But it must have been the meat that fetched the Brahmanate of New Delhi into the slums of Old Delhi. Tandoori meat is dry – and yet not dry. Take chicken tikka, for example. A tikka is a boneless chunk of meat marinated for several hours in a paste usually consisting of onion, garlic, ginger, coriander, cumin, turmeric and chili, yogurt and whatever else the chef feels is in order. The chicken may be slowly baked so that it is half done when ordered. Then it will be plunged for a few minutes into the tandoori pit.
It emerges, in the best of all possible restaurants, light pink in the center, crisp on the outside, slightly smoky throughout, and with a fine mist of sauce still clinging to the surface. It is pungent, with cumin and coriander, rather than hot, with chili. One should give in, after the first bite of murg malai, or tender chicken, to the sudden desire to weep; India is an emotional country, after all.
But tandoori is a sturdy frontier cuisine, citified though it may have become. You can always order a hunk of animal instead of little pieces. A few restaurants, including the undisputed tandoori Valhalla, the Maurya Hotel’s Bukhara, serve an entire leg of lamb, known as secunderi raan. This magnificent specimen looks like the drumsticks of a brontosaurus. The meat has been left on the bone, but cut into thick slabs, so that you tear your way down to two gleaming white bones around a joint. On a recent visit, two proper ladies were observed polishing off one between them at an afternoon sitting.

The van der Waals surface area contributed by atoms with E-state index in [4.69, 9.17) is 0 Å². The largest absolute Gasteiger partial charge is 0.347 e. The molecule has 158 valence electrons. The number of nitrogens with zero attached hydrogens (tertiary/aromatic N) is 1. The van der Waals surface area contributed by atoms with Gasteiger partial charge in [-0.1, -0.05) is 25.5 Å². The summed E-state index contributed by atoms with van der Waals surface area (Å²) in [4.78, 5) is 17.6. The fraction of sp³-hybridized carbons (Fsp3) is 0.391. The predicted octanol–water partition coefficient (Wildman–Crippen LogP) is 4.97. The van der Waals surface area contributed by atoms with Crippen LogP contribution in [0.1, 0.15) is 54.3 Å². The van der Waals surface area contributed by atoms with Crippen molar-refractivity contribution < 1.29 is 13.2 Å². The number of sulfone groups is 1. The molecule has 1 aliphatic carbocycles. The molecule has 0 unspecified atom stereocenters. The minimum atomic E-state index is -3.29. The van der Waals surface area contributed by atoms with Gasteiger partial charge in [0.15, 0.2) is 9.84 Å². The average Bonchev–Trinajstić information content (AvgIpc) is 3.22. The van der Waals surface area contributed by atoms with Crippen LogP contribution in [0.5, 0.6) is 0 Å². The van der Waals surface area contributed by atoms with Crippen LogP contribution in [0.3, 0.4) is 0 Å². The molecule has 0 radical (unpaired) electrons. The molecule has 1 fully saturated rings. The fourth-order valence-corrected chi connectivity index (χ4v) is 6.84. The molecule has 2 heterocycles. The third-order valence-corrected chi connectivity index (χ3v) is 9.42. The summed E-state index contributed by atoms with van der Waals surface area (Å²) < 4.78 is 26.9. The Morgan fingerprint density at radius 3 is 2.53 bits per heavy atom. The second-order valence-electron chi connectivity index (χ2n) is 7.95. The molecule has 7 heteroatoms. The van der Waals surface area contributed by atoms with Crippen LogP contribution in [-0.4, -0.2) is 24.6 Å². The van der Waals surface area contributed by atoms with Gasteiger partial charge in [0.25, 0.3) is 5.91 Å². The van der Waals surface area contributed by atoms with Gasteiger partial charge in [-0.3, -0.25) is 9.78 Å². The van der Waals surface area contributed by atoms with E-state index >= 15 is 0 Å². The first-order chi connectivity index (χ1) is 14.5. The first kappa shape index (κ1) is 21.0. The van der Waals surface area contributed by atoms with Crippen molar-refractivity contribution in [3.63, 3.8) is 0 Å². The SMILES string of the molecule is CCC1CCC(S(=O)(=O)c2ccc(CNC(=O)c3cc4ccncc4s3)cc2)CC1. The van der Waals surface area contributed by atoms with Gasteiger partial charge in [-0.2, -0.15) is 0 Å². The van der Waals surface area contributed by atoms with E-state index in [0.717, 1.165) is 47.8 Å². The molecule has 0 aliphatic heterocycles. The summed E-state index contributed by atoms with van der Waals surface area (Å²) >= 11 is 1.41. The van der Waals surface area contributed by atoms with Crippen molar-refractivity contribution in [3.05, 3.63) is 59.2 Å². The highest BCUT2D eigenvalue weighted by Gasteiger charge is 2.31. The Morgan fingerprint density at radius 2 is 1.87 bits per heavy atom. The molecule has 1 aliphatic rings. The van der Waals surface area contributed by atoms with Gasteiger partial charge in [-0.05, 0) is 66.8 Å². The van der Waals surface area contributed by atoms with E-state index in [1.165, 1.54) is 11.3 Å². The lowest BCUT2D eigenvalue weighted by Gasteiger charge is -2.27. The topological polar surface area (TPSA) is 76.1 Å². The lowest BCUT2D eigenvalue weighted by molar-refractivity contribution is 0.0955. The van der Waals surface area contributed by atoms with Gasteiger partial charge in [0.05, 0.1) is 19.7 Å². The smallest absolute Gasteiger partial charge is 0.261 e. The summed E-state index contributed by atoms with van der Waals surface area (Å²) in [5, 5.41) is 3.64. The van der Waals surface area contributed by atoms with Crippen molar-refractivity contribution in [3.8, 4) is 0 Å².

Those who hunger for the basic, unadulterated tandoori can venture even deeper into the heart of Old Delhi, where even the agile three-wheeled rickshaw scarcely ventures. There, in Fatehpuri, behind the great mosque, the Jama Masjid, a few genuine, unevolved tandooris – Moti Mahal, circa 1947 – can be found. At one of these, the Khake da Hotel, a hideous din of slapping comes from the kitchen, as from a crude police interrogation. The prongs clack like mad. Waiters dash back and forth from the tandoori kitchen in the back to the gas ranges in the front – a distance of about 15 feet – clutching scrawny chickens in threadbare towels. I have seen one waiter almost strike another with one of these starved creatures. But no matter. Dress some of that naked poultry in the finery of butter and tomato and mild spices, and a reasonable man will overlook its defects; will, indeed, hum to the background music of smacked bread and crossed needles.
The tandoori trail Choices Delhi abounds in restaurants, especially humble ones, that serve memorable tandoori dishes. The following is a selection. The aptly named Have More Restaurant (12 Pandara Road Market, New Delhi 110003; telephone 387070) makes a great tandoori fish, while the Khyber Restaurant (1/1514 Kashmere Darwaza Gate, Delhi 110006; telephone 220877) is famous for its lamb dishes, especially its secunderi raan, which must be ordered in advance. The tabs at both of these restaurants, as at Moti Mahal (3701 Netaji Subhash Marg, Darya Ganj, New Delhi 110002; telephone 273661 and 273011) will run about $4 a person. Tiny dhabas like the restaurant in the Khake da Hotel (74 Municipal Market, Connaught Circus, New Delhi 110001; telephone 46580) serve meals in the $2 range. And the bill at the Bukhara (Maurya Palace Sheraton Hotel, Sardar Patel Marg, Diplomatic Enclave, New Delhi 110021; telephone 370271, Extension 1972) runs between $5 and $8 a person, without drinks. All of these restaurants are open year round, generally until midnight, but the Moti Mahal is closed Mondays. Normally beer is recommended as an accompaniment to tandoori dishes, but in the better restaurants one can order Indian or imported wine, hard liquor or soft drinks.J. T.